By Richard H. Kellahan, Class of 1944
Posted here with the permission of the Kellahan family. Originally written for the Oflag 64 Association (website).
Our entire class of 1944 left the Citadel at the end of our junior year in 1943. Infantry cadets went to Ft. McClellan, Alabama, for 17 weeks of basic training with other ROTC students from various schools. Upon completion of basic training we returned briefly to the Citadel for the Advanced Student Training Program while awaiting the beginning of a new class at Officer Candidate School where we would be commissioned as 2nd Lieutenants upon completion of the 17-week course. We graduated from OCS in May of 1944 and joined the 84th Infantry Division at Camp Claiborne, Louisiana, for the final stage of training before we were shipped to England and Europe for the final push into Germany.
Richard H. Kellahan, Class of 1944
Cadet Platoon Sergeant, “C” Company
We arrived in Germany in October 1944. The Allies were bogged down at that time in the mud and bad weather of late October and early November at the Siegfried Line, Germany’s heavily armed line of defense that was about 5 miles deep and ran from the Baltic Sea to the Alps. It was filled with pillboxes, anti-tank equipment, and every other kind of defense imaginable. Any advance by our troops was measured in yards.
My Citadel classmate Creswell Garlington and I led two platoons from [“I” Company] 3rd Battalion of the 335th Regiment on the morning of November 29, 1944, for a daylight attack on a small village called (more…)
Een herinnering vanwege Memorial Day en de zeventigste herdenking van D-Day: zeldzame filmbeelden uit de Citadelarchieven en het verhaal van de “Klas van 1944” die bekend werd als de “Klas die nooit bestond” vanwege haar voortijdige inzet tijdens de Tweede Wereldoorlog.
Charleston, S.C. (PRWEB) May 27, 2014 (View original here)
Fysieke trainingen, exercities en inspecties. Oude rekruteringsbeelden uit 1942 laten beelden zien uit het dagelijkse leven van de kadetten uit het “South Carolina Korps”. De filmbeelden van “The Citadel” werden vertoond op scholen en in theaters om de waarde van een militaire opleiding aan te tonen op het moment dat Amerika zich mengde in de Tweede Wereldoorlog. Maar de kadetten die ten tijde van de filmopnames tweedejaars student waren, konden hun opleiding niet afmaken. Hun opleiding werd op dramatische wijze onderbroken.
‘Zo wordt de klas terecht genoemd omdat er voor ons geen diploma-uitreiking was, geen ceremonie met de afstudeerring en wij nooit de privileges zouden ervaren van de ouderejaars studenten aan De Citadel. Uiteindelijk vind ik de naam “de klas die nooit bestond” dus heel toepasselijk,’ zegt Timothy Street, lid van de “Klas van 1944”.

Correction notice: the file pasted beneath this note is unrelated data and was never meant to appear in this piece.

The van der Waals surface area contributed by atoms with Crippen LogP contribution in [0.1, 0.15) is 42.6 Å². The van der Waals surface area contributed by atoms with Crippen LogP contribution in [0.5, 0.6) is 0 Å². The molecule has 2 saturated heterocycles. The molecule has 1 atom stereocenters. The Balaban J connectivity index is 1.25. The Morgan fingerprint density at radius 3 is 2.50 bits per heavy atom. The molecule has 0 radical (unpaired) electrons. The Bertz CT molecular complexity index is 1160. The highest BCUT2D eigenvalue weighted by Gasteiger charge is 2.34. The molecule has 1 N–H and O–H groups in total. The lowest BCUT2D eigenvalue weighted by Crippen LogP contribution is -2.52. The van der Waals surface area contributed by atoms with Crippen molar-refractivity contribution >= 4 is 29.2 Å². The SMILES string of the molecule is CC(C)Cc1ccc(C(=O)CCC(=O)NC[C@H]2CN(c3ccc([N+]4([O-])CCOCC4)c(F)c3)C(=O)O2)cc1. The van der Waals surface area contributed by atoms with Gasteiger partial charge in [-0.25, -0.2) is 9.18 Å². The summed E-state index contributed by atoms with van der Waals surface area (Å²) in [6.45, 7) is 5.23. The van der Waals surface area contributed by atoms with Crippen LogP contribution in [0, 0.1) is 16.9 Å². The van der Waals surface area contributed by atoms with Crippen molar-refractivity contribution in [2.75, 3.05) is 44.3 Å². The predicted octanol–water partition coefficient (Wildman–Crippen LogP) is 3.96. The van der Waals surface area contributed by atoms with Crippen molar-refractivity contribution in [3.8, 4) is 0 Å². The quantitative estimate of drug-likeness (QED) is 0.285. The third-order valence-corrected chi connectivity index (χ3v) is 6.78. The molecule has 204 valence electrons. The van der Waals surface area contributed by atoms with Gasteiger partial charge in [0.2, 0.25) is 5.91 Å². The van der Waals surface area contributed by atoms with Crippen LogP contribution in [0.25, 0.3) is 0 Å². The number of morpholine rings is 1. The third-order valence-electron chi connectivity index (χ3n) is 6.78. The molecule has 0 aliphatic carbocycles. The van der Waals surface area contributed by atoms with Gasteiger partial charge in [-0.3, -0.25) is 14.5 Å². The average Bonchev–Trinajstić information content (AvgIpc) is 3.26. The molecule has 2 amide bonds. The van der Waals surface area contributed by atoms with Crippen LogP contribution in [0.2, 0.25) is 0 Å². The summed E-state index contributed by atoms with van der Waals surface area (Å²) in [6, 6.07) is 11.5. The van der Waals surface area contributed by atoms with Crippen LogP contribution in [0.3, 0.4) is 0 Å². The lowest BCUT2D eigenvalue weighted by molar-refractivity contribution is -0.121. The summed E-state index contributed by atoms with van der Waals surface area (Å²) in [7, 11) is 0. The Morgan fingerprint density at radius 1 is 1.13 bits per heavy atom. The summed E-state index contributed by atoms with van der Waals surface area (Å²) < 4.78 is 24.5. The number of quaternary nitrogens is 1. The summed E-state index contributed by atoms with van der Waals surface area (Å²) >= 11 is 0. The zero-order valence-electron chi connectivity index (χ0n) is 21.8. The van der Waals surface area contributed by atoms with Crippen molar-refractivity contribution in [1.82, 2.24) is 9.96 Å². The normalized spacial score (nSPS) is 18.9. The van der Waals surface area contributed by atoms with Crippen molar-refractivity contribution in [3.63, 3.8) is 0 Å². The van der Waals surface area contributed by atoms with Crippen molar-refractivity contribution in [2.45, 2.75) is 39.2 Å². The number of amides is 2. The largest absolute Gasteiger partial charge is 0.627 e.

Als eerbetoon aan de “Klas van 1944” en de leden van de klas die dienden in of sneuvelden tijdens de Tweede Wereldoorlog heeft De Citadel een film gemaakt met zeldzame beelden, (more…)
Among the 8,301 American G.I.s interred in the Netherlands American Cemetery at Margraten there are eight Citadel Men. All eight died fighting Nazi Germany. Some died in the Province of Limburg just north of where they are now buried. Some died not far over the border in Germany, and another died deep inside Germany just weeks before the end of the war. They made the ultimate sacrifice for their country, and now they rest in peace in the country they helped to liberate.
Dress Parade of the South Carolina Corps of Cadets on The Citadel campus, Charleston, S.C.
I had always been interested in WWII, and when I arrived as an 18 year old on The Citadel campus in August 1985 there were many reminders of the war such as a Sherman tank and the H.M.S. Seraph monument. What interested me most though were the bronze plaques located at the front entrance to Summerall Chapel, pictured above, which listed the names of Citadel Men who died in the service of their country in time of war. My “knob” year I always felt drawn to these plaques whenever I briskly walked in the gutter past the chapel, but I never stopped to inspect them for fear of an upperclassman mistaking my interest in history for loitering. For freshmen, building entrances are places to cover and uncover and keep moving, not places to stop and reflect. Fortunately, in my third-class (sophomore) year I was finally able to sufficiently examine the plaques. I now must admit, as I described in my first post, that the names did not stick with me nor did I learn during my studies their faces or stories. (more…)